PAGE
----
Morning. A thriving village spread over a barren desert. At the outskirts is a weather-beaten billboard: “Welcome to Abeville, Heart of the Holy Land—Celebrating 56 Years of Progress.” Main Street is reminiscent of the Old West: storefronts, wooden sidewalks, hitching posts—everything but horses and buckboards, which have been replaced by camels and a few cars (a Model aFord, a Kaiser, a VWBug).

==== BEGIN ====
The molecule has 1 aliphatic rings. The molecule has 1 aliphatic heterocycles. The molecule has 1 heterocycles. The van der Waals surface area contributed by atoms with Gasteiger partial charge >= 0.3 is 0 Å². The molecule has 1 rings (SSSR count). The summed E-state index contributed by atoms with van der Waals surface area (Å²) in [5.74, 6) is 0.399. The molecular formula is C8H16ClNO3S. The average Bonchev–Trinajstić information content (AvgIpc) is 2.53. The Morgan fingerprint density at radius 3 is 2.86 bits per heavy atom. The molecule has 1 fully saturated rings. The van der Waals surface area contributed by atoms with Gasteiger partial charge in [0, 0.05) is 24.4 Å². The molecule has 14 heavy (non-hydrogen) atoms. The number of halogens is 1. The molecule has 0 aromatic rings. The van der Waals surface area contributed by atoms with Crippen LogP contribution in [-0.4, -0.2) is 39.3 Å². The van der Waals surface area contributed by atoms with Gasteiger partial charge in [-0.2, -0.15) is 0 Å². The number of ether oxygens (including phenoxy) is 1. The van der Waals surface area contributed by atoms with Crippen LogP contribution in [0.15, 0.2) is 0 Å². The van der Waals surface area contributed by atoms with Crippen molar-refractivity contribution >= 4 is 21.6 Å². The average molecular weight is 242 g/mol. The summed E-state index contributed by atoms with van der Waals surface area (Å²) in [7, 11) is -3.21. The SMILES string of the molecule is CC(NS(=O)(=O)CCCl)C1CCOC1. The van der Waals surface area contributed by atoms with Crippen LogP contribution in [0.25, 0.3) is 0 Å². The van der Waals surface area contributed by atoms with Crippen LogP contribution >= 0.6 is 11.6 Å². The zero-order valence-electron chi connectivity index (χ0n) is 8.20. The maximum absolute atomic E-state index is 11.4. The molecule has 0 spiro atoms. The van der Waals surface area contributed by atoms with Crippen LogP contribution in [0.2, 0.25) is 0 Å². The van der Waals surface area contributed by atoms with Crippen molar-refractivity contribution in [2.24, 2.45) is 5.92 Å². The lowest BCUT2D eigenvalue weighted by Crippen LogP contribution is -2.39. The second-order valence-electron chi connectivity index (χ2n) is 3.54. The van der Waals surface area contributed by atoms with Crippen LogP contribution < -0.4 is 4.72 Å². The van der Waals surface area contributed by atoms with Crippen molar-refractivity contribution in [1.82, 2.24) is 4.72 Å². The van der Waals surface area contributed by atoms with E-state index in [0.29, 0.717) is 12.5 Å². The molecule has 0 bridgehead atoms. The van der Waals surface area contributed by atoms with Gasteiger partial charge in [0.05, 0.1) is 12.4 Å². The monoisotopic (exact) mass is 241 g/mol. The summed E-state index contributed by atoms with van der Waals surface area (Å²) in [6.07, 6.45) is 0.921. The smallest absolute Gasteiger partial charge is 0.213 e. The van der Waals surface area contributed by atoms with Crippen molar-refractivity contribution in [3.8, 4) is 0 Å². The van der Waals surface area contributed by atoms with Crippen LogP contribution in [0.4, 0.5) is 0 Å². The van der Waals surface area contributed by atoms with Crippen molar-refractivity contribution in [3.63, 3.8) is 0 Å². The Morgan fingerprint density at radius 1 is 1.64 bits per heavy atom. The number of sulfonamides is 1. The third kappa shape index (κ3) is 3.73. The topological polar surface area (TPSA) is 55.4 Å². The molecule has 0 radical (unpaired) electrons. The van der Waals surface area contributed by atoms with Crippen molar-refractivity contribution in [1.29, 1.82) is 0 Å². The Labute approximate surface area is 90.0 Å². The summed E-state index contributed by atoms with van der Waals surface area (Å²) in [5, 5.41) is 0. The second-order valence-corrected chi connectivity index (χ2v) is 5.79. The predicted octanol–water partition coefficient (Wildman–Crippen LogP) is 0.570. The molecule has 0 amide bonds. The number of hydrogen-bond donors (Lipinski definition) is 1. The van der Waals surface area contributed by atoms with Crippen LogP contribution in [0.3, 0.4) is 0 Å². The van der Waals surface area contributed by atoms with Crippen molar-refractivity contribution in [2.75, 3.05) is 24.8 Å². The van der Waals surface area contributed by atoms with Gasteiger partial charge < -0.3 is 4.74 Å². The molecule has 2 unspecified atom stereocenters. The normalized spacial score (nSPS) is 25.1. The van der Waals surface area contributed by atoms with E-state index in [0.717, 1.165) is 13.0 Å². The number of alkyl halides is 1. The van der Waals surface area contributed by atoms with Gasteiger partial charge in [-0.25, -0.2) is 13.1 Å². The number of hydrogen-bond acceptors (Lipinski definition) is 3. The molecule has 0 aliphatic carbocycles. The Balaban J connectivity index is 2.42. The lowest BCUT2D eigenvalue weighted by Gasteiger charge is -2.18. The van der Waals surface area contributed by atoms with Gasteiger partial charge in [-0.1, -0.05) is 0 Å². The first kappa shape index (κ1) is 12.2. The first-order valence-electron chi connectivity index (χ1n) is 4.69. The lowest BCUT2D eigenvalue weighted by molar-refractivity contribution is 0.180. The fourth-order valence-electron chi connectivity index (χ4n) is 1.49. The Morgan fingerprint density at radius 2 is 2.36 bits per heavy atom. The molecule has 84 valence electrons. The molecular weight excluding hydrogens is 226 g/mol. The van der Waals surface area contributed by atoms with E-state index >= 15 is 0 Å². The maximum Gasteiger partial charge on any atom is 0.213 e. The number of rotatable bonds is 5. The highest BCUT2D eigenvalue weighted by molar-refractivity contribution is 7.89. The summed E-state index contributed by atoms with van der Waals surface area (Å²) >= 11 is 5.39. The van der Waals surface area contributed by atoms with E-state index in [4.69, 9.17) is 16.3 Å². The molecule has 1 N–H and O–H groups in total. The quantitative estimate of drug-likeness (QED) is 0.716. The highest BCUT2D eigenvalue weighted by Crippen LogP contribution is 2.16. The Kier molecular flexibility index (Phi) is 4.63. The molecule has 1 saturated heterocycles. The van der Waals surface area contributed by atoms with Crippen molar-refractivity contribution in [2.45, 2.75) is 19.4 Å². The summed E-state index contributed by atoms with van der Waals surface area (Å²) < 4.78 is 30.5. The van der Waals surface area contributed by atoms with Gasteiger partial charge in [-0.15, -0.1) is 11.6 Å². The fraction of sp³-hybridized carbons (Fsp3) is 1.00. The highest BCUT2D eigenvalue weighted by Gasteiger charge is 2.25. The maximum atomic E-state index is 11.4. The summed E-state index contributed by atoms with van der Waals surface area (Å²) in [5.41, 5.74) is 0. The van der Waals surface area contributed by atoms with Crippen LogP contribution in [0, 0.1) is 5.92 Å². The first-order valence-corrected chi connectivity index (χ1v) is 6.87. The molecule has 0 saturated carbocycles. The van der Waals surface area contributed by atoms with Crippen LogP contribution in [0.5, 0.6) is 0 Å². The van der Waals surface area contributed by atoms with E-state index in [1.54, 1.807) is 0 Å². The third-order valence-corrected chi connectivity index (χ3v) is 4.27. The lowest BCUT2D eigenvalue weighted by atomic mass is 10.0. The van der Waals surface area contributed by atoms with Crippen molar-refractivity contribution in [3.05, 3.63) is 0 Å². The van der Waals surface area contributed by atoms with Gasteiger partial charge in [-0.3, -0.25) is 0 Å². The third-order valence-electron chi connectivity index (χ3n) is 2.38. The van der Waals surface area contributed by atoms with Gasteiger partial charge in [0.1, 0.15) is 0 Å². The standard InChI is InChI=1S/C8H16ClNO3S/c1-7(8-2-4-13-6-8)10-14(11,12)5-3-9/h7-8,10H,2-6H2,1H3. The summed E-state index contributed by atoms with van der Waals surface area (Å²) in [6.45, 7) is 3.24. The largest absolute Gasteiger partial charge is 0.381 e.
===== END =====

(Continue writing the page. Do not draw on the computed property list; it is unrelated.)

The signs on the buildings announce:
“Holy Land Post Ofﬁce”
“Abe’s Trading Post—We Specialize in Used Camels”
“Holy Land Federal Courthouse”
“Sears, Abe’s, and Company”
“Abe’s Souvenir Shop—We Cater to the Religious Tourist”
“Holy Land Sheriff”
Behind Main Street are many residential tents. A sizeable percentage of the male citizens are loitering on Main Street, smoking, spitting tobacco, and chatting. They are dressed in traditional Middle Eastern attire, except for the Western holsters and six-shooters that are slung around their hips. They wear cowboy boots, with spurs.